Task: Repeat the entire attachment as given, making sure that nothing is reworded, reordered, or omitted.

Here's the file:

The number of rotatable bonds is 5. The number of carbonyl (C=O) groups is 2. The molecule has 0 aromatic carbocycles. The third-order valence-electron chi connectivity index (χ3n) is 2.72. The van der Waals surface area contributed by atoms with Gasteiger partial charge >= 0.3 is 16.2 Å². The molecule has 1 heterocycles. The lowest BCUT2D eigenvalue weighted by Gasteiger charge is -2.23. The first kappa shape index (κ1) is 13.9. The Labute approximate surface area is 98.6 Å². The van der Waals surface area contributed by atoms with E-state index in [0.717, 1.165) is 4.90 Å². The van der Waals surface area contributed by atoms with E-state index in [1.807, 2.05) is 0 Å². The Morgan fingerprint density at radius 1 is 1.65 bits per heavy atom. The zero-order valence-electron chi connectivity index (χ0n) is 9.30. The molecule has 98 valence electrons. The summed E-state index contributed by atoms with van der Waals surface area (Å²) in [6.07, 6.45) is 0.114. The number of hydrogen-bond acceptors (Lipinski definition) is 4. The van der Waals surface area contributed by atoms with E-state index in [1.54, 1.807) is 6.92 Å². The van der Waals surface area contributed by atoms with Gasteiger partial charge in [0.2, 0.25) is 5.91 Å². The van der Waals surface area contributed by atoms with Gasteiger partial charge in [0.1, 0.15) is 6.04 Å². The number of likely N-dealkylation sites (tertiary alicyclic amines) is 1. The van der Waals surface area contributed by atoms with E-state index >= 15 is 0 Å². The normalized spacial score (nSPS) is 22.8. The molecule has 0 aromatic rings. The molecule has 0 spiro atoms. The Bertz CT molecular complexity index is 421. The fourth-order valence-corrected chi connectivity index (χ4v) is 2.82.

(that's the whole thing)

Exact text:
The number of rotatable bonds is 5. The number of carbonyl (C=O) groups is 2. The molecule has 0 aromatic carbocycles. The third-order valence-electron chi connectivity index (χ3n) is 2.72. The van der Waals surface area contributed by atoms with Gasteiger partial charge >= 0.3 is 16.2 Å². The molecule has 1 heterocycles. The lowest BCUT2D eigenvalue weighted by Gasteiger charge is -2.23. The first kappa shape index (κ1) is 13.9. The Labute approximate surface area is 98.6 Å². The van der Waals surface area contributed by atoms with E-state index in [0.717, 1.165) is 4.90 Å². The van der Waals surface area contributed by atoms with E-state index in [1.807, 2.05) is 0 Å². The Morgan fingerprint density at radius 1 is 1.65 bits per heavy atom. The zero-order valence-electron chi connectivity index (χ0n) is 9.30. The molecule has 98 valence electrons. The summed E-state index contributed by atoms with van der Waals surface area (Å²) in [6.07, 6.45) is 0.114. The number of hydrogen-bond acceptors (Lipinski definition) is 4. The van der Waals surface area contributed by atoms with E-state index in [1.54, 1.807) is 6.92 Å². The van der Waals surface area contributed by atoms with Gasteiger partial charge in [0.2, 0.25) is 5.91 Å². The van der Waals surface area contributed by atoms with Gasteiger partial charge in [0.1, 0.15) is 6.04 Å². The number of likely N-dealkylation sites (tertiary alicyclic amines) is 1. The van der Waals surface area contributed by atoms with E-state index >= 15 is 0 Å². The normalized spacial score (nSPS) is 22.8. The molecule has 0 aromatic rings. The molecule has 0 spiro atoms. The Bertz CT molecular complexity index is 421. The fourth-order valence-corrected chi connectivity index (χ4v) is 2.82.